Indeed, movement is essential to a city’s livability. While roads and highways and public transportation systems dominate the discussion of a city’s ability to move, it’s also important for cities to consider the roads “less traveled by,” the paths meant to inspire as well as transport. Perhaps that’s a subterranean bike path. Or an elevated pedestrian walkway. Or maybe it’s a reclaimed dry riverbed turned into a pedestrian highway, as is the case in Mecca.
Mecca is a city that deeply understands the importance of movement and inspiring people—and thinking three-dimensionally about its urban planning. Annually, it hosts the largest migration of people on the planet, which people of the Muslim faith know as the Hajj, a once-in-a-lifetime religious experience for Muslims. Some 5 million Muslims from all over the world are now projected to travel to Mecca every year to make their pilgrimage.
Those participating pilgrims move in waves along the predetermined Hajj route that traverses approximately 15 miles in and around “Makkah.” Certain segments of it must be completed within a specific time period, and the faithful are also required to perform the prescribed rituals along the way, and all in five days for a proper Hajj to be completed. This can create enormous crowd conditions that have been measured and simulated in durations as small as 15-minute increments to show points of congestion.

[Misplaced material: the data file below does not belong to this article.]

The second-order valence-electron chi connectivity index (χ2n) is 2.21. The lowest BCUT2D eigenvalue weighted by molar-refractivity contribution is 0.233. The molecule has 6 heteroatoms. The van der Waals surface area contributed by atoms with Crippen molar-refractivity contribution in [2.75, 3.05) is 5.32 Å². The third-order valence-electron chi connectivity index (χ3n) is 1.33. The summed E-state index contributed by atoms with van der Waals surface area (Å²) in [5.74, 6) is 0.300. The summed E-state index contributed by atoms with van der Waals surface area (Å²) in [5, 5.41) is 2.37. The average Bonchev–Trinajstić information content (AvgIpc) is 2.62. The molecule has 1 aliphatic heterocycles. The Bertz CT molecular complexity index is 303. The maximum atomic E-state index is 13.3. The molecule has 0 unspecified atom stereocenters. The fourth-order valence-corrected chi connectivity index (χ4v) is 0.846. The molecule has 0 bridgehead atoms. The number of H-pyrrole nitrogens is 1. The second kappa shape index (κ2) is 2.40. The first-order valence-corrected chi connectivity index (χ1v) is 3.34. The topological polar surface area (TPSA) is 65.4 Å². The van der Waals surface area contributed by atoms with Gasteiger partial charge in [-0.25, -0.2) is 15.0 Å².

The Kingdom of Saudi Arabia took those movement problems seriously and brought Gensler onboard more than a decade ago to provide ongoing consulting support that would help the Kingdom better serve its guests. The solutions we devised together required 3-D thinking.
To address the first bottleneck that occurs at the start of the pilgrimage in the Plain of Arafat, when this sea of humanity starts walking through a constrained valley, we created another “ground plane.” We reclaimed a dry riverbed and turned it into a pathway running perpendicular to the primary route. This allows people moving toward their next destination to naturally redistribute themselves, still, though, moving in the prescribed direction, still respectful of the ritual.
Another bottleneck occurs near the end of the Hajj when the pilgrims must walk seven times around the Ka'abah in the Holy Mosque. Our movement studies showed that with a single ground level, only 1.2 million pilgrims could possibly complete that ritual in the single day time required. Clearly, the need to increase this capacity was vital for the future projected numbers of pilgrims. The solution was a series of architecturally sensitive platforms that are respectful of the Holy Mosque and continue to give pilgrims eye contact with the Ka’abah. The platforms allow multiple levels of people to participate in the Tawaf, the walk around, within the prescribed time, so a significantly increased number of pilgrims can complete their spiritual journey in accordance with their beliefs.
Today’s great cities must be resilient—and open—to many things, including the influx of humanity. As the world gets more urban (by 2050, 66% of the world’s population is expected to live in urban areas, up from 54% today, according to data from the United Nations), cities are going to have get creative about ensuring their livability and cultivating open space where people can come together, move without the encumbrance of cars—and just plain “be.” By probing the full extent of their verticality and developing all three of their dimensions, cities can begin to find those places.
About the Author: Andy Cohen, FAIA, is Co-CEO of Gnesler, a global design and architecture firm. He participated in a panel discussion of what makes cities livable at the recent Milken Global Conference. Contact him at firstname.lastname@example.org.